Tell Me a Story

I grew up with parents that loved to read. Books filled every apartment we ever lived in. Every time we moved, my dad would mount those modular shelves on the wall, stepping back every couple of minutes making sure they were level, each shelf equidistant from the others. Mommy would pull the books from the re-purposed egg boxes we collected from the back of the Winn Dixie, and she passed them to Daddy, each book handled like a jewel being pulled from a treasure chest. Our place never really felt quite like home until those treasures were on display.


I think more than books, my parents loved stories. My mom would tell us tales of her life with the nuns at boarding school in Dublin. She spoke of living in Nyasaland and other parts of Africa. She shared stories of her early years in India and how she only spoke Hindustani until she was three. Her life seemed like a fairytale, minus the fairy godmother. Honestly, if her story was ever written, the publisher would think twice about categorizing it as nonfiction. Her life was filled with color, exotic smells, exciting adventures, and amazing people.

My father, well, his stories were fiction. He could craft a tale beautifully, and when he told them, he was in no hurry. As those words flowed from his deep southern well of a voice, they created vivid works of art in the studio of my mind. I could see every tree, every character, every color. I loved those moments. At age eleven those stories stopped. I miss those stories. I so wish my children had a chance to hear them and to meet the storyteller.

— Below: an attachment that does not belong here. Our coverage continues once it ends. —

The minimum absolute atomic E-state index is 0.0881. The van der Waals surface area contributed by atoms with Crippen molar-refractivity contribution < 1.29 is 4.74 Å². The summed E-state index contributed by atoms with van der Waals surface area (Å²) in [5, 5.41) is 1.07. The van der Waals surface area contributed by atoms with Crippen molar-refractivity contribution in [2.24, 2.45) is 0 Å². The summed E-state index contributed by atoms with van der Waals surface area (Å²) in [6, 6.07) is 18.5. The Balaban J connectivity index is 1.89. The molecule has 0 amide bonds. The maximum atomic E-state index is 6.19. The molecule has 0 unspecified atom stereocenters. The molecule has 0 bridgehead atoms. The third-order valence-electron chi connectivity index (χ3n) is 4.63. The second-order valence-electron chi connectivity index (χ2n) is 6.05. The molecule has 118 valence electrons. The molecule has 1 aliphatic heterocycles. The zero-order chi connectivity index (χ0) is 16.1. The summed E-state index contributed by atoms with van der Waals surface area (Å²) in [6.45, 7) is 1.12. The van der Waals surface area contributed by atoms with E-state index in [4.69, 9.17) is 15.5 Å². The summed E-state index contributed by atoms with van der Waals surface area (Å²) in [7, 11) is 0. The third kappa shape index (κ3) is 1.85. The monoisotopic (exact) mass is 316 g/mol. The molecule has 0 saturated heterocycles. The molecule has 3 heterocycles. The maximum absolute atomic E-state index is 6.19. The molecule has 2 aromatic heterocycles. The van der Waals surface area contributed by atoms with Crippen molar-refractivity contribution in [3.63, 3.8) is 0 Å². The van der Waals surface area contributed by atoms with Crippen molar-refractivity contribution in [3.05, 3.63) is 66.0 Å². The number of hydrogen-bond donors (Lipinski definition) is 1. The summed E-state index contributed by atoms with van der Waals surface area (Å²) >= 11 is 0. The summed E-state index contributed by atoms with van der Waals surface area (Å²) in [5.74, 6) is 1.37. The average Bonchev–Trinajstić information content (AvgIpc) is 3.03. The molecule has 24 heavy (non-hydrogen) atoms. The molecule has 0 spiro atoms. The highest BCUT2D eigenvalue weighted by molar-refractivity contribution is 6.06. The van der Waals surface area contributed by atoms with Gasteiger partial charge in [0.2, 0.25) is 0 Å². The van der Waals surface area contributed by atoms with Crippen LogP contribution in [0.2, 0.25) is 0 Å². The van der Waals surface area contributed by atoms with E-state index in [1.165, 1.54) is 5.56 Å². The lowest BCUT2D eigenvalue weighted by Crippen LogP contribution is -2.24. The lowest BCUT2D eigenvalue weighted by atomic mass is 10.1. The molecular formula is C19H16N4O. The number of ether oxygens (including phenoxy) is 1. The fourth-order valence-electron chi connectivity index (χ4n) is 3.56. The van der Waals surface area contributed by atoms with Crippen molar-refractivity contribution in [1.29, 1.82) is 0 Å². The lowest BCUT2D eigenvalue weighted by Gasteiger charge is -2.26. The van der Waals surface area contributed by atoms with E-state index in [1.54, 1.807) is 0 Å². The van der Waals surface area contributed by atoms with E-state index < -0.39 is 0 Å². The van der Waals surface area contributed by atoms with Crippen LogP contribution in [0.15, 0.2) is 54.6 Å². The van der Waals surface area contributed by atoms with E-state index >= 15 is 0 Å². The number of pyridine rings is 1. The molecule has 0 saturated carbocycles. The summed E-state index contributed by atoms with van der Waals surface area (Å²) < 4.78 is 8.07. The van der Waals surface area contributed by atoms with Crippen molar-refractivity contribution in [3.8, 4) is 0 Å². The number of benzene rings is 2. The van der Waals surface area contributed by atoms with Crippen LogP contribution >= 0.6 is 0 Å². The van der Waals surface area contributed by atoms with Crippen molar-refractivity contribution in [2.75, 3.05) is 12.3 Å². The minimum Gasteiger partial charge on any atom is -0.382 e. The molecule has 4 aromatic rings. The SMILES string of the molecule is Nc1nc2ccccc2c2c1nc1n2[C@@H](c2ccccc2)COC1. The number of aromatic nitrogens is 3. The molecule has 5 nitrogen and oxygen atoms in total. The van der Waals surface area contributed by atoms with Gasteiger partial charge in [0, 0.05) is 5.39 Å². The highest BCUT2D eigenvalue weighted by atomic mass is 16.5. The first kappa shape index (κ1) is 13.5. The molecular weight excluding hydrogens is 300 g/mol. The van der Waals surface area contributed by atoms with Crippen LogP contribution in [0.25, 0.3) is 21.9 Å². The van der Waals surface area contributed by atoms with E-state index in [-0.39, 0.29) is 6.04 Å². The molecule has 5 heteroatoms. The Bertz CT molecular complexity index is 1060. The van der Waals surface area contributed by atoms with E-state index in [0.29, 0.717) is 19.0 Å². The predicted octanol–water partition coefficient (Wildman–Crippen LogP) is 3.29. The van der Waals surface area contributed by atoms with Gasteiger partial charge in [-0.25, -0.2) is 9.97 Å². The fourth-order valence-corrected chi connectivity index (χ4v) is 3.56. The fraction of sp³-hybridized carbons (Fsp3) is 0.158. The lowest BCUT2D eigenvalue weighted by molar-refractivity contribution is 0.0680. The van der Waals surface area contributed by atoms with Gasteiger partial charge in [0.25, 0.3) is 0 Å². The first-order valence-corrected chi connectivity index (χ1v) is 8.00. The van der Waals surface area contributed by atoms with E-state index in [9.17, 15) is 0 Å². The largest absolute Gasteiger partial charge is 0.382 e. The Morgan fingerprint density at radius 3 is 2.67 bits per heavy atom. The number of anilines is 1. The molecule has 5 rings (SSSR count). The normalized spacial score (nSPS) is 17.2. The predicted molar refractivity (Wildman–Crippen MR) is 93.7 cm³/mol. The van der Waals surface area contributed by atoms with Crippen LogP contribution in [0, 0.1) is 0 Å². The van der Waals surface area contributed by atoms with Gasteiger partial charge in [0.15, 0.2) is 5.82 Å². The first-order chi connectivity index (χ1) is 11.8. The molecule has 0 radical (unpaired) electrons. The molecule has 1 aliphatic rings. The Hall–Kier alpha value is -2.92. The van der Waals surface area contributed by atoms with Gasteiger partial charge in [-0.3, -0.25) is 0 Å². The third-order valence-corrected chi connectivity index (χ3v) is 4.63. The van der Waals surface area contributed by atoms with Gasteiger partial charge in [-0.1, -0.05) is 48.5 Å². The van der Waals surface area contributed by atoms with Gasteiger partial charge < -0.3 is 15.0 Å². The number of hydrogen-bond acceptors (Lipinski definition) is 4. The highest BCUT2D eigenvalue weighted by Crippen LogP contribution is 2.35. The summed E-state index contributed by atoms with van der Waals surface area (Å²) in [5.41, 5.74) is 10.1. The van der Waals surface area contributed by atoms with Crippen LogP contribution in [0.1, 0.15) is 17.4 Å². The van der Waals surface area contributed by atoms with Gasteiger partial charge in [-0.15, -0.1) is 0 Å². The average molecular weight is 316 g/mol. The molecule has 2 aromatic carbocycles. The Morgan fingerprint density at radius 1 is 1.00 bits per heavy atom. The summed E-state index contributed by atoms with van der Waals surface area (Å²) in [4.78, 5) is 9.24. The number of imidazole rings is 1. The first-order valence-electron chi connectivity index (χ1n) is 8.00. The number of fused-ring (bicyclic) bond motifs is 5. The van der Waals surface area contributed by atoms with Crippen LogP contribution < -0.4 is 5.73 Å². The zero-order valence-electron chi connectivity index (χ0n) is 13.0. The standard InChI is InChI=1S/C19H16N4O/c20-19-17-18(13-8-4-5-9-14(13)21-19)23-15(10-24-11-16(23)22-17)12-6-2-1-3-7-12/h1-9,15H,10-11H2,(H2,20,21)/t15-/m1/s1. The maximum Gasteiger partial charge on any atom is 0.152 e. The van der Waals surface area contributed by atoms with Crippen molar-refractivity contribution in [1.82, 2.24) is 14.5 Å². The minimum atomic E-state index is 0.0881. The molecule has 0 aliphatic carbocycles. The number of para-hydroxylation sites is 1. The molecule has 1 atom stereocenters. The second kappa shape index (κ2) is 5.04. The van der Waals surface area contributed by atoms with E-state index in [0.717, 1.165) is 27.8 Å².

Last year my mom shared the sweetest memory with me. When she and my dad were newly married, they would lay in bed at night, and my mom would ask him to tell her a story. I asked her why, and she told me, “I felt sad that the day was over,  and I just didn’t want it to end.” I love that about her.

Daddy would tell her one every night that she asked. Each tale involved a magic red carpet. Tenderly, he kept creating fantastic stories until she fell asleep in his arms. In her sweet Irish accent she said to me, “Oh Susie, I loved listening to those stories. The timbre of his voice was so beautiful. He really did have  such a lovely voice.”

I loved the stories my parents read to me from those books that rested on the shelves of our home. I loved the stories that came from the memories of their past and those created from their abundant imaginations. Those stories shaped me.

And what I love right now is that many years later, my mom is still telling me stories.

4 thoughts on “Tell Me a Story

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